One lie leads to another.
It's said that a lie only leads to more lies, so it’s best not to start that ball rolling. The natural progression is that a lie grows. Bob tells Sally he didn’t go there (lie), then Sally asks where he went. He tells her where he went (lie), and she asks what he did there. He tells her that he met up with some friends (lie), and she asks which friends. Now the ball is rolling.
But there’s also a natural progression to truth. In a perfect world, Bob and Sally show each other love and respect. Bob really doesn’t go there. Sally has no need for questions. Bob has no reason to lie. Why? Because Bob and Sally made a promise. And the progression is that one promise leads to another.
Before Bob and Sally and all relationships among human beings, a great cascade of promises began when God spoke the world into existence, and it continues today. Unlike us, God speaks only truth. And His promises never fail.
It may seem strange that what is commonly referred to as the first promise in the Bible was spoken by God to a snake—that is, Satan. But really, the promise was for us.
“And I will put enmity between you and the woman, and between your offspring and hers; he will crush your head, and you will strike his heal. Genesis 3:15
God makes it known that Satan will be defeated (his head gets crushed), while the One who comes to save will suffer and appear defeated. But then He will defeat even death.
This is the last promise in the Bible:
“He who testifies to these things says, ‘Surely I am coming quickly.’ Amen. Even so, come, Lord Jesus.” Revelation 22:20
Some may see this as a promise unfulfilled since Jesus hasn’t returned. How long does it take to come quickly, anyway? But the reference is not to what we consider speedy, but rather suddenly. No one knows when, but when it happens, some will think they should have had more time. Besides, our understanding of quickly has got to be monumentally different than God’s.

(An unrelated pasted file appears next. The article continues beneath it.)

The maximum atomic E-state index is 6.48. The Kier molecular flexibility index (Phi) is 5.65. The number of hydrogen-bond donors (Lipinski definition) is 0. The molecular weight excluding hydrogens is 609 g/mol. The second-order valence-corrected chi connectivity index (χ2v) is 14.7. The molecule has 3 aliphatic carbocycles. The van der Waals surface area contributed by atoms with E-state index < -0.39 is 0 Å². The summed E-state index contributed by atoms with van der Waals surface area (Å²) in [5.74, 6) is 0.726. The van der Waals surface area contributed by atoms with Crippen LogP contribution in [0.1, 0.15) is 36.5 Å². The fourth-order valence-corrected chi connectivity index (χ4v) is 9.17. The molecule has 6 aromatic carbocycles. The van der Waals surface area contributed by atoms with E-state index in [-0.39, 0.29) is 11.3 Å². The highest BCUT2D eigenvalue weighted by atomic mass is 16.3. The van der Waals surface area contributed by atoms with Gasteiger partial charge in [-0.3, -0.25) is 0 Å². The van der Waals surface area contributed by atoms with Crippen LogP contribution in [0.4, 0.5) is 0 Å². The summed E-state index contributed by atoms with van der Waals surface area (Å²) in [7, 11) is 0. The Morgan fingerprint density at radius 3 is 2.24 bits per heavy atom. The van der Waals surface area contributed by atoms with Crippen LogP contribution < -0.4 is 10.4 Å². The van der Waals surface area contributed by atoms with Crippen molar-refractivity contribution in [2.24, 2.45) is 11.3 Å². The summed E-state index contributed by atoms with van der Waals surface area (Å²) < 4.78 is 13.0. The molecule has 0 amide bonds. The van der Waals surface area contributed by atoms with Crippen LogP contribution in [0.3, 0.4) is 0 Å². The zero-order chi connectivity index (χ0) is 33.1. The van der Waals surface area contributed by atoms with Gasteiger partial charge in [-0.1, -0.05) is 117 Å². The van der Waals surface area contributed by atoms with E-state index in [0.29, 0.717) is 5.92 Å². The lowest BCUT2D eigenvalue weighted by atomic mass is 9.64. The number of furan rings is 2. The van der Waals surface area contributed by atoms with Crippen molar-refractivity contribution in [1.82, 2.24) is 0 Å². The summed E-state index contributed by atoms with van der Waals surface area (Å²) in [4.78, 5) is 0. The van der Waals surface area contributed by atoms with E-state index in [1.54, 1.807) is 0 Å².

In between these promises, in the pages of Scripture, God makes and keeps His promises. A Promised Land, victory over enemies, offspring too numerous to count, protection, peace, joy, the knowledge of God. Promises of salvation, sanctification, justification. Promises of Heaven, of eternal life. Promises of a Great Redeemer.
Too many promises to list in this short space flow from the Word and fill us with hope because those of us who follow Christ know Him, and we know His words are true. But there is one promise that seems to me to act as the hinge for all the rest:
For to us a child is born, to us a son is given, and the government shall be upon his shoulder, and his name shall be called Wonderful, Counselor, Might God, Everlasting Father, Prince of Peace. Of the increase of his government and of peace there will be no end, on the throne of David and over his kingdom, to establish it and to uphold it with justice and with righteousness from this time forth and forevermore. The zeal of the Lord of hosts will do this.Isaiah 9:6-7
If it just makes you want to sing Handel’s “Messiah”, you’re not alone. But the promise here of the birth of Christ is presented in only the first few words. After that, it’s all about the promise of His second coming, about His rule and authority. And all this is accomplished by the zeal of God. Here’s the definition of zeal: great energy or enthusiasm to achieve a goal, fervent pursuit. This is God’s plan, His desire for His world. For us.
All the promises spoken by God revolve around the promise of the Son. They are for our good. To bring us to the realization of the truth and then to help us live victoriously. They are for God’s glory, that all should behold Him, and know Him, and know that He is good.
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